In 2009, a deal was reached with the Alabama Budweiser network for statewide distribution of Back Forty’s products. This resulted in the creation of Alabama’s only craft brewery with distribution throughout the state. After several months were spent obtaining licenses and permits, Back Forty Beer Company offered its first public samples of Naked Pig Pale Ale at the Magic City Brewfest in Birmingham, AL.  This date was also significant, as it was the first time that craft beer that exceeded 6% alcohol was allowed to be sold in Alabama. Due to an Alabama law that prohibits breweries from selling beers on-site for consumption, Back Forty was originally contract brewed by the Lazy Magnolia Brewery in Mississippi. However, they managed to grow so quickly that they were forced to move their operations to their larger current location in Gadsden, at the former site of a Sears Roebuck appliance service center, where they now brew their own beer, which includes 4 varieties.

Kudzu Porter is blended with roasted malts and hops, with hints of chocolate, smoke, and citrus. Recommended food pairings are lamb, pork, and desserts. Weighted average on is 3.27 out of 5.

Back Forty Official Website

Saturday, November 10, 2012

Tap Handle #206: Moylan's - Ryan Sullivan's Imperial Stout

I really like these Moylan's taps that look like a Celtic cross. I scored this one as part of a group purchase. The only difference between varieties is the label. It's double sided, so the back and front are identical.

Moylan's Brewing was founded in 1995 in Novato, California by Brendan Moylan. After picking up a homebrewing kit to start, Moylan became a founding partner in Marin Brewing Company, which opened in April of 1989. Moylan moved his family from San Francisco to Novato in 1989 because he wanted to raise his two children in the city’s small town atmosphere. Moylan’s Brewery & Restaurant, Novato’s only brewpub, was $3.5 million project that has established a strong following among North Marin’s beer connoisseurs. Moylan’s features a 57 foot long bar, a dart room with a fireplace and a reading library featuring brewing books and magazines from Brendan’s personal collection.

Ryan Sullivan's Imperial Stout is rich, thick, and intense with hints of espresso coffee, chocolate truffles, burnt currants, and sherry. It won a gold medal in the 1998 and 2002 World Beer Championship. Weighted average on is 3.0 out of 5.

Moylan's Official Website

Tap Handle #205: Boulevard - Unfiltered Wheat

This tap doesn't look that impressive in the photo, but it is more so when you're holding it in your hands...I like this one. It's pretty common, and is made to resemble the big brick smokestack outside the brewery, right down to the big "BOULEVARD" painted on the side. The only difference in the varieties of taps are in the label at the top - and some have a square top instead of round.

Boulevard was founded in 1988 in Kansas City, Missouri, by John McDonald. He started construction of the brewery in a turn-of-the-century brick building on Kansas City’s historic Southwest Boulevard. A vintage Bavarian brewhouse was installed, and the first batches of beer were produced in the fall of 1989.
The brewery's first half-barrel was delivered personally by McDonald in his pickup truck to Ponak's Mexican Kitchen, located nearby.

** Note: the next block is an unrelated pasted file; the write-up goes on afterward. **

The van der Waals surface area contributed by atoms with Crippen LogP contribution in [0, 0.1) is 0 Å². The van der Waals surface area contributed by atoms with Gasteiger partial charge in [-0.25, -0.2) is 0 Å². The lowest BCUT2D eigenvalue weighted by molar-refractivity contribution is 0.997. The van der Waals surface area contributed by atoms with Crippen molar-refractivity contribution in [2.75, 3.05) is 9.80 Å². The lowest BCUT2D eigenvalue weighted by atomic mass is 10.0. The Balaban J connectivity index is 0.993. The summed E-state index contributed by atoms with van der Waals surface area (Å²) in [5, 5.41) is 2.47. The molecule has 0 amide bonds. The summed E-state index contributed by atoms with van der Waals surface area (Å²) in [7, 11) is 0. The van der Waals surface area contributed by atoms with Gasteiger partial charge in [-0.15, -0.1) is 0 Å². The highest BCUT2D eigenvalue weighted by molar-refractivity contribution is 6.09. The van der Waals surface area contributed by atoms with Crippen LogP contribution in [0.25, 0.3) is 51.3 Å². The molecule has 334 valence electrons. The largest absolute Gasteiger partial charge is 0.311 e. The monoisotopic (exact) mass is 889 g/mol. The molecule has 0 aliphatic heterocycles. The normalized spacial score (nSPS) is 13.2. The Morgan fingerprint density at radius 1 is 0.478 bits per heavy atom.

The brewery is now the largest craft brewer in the Midwest, with capacity reaching an estimated 600,000 barrels. Boulevard's beer is available throughout Missouri, Kansas, Nebraska, Iowa, Oklahoma, Arkansas, South Dakota, North Dakota, Indiana, Wyoming, Washington, Idaho, Oregon, Alaska and parts of Illinois, Colorado, Alabama, Idaho, Minnesota, Utah, Texas, and Maryland. Boulevard underwent expansions in 1999 and 2003. In March 2005, Boulevard broke ground on a $20 million expansion project that was constructed adjacent to the existing plant, and included a two-story state-of-the-art brewhouse and a kegging/bottling facility with a skylit atrium. The third floor, in addition to housing Boulevard Brewery offices, has two large hospitality rooms, with a terrace overlooking downtown Kansas City. A glass skywalk links both pedestrian circulation and beer piping between the old and new brewhouses.

Boulevard Unfiltered Wheat Beer is a lively, refreshing ale with a natural citrusy flavor and distinctive cloudy appearance, and is the best-selling beer of its style in the Midwest. It also won a gold medal at the 2008 Great American Beer Festival. Recommended food pairings are bread, mozzarella cheese, pizza, salads, seafood, and sushi. Weighted average on is 3.04 out of 5.

Boulevard Official Website (this is a nicely-designed site)

Friday, November 9, 2012

Tap Handle #204: Tallgrass - IPA

Not one of my favorite taps, but not bad either. It's mostly valued for its scarcity.

Tallgrass IPA is rich, complex, and flavorful. It was the first beer brewed by the owner during his homebrewing days, but the third beer released by the brewery. Weighted average on is 3.2 out of 5.

For more about Tallgrass, see this post.

Monday, October 29, 2012

Tap Handle #203: Leinenkugel - Sunset Wheat Canoe

These canoe taps produced by Leinenkugel are prolific and popular. Each variety of beer has its own color, and the Sunset Wheat is blue. The other varieties do not have the orange slice (although one has a lemon). Also, there are small 7" versions and larger 14" versions of each variety (this is the larger version). Although it says "Leinie's" and not Leinenkugel, the names are used interchangeably by the brewery. Pictures don't quite do this tap justice; it's impressive when you hold it in your hand.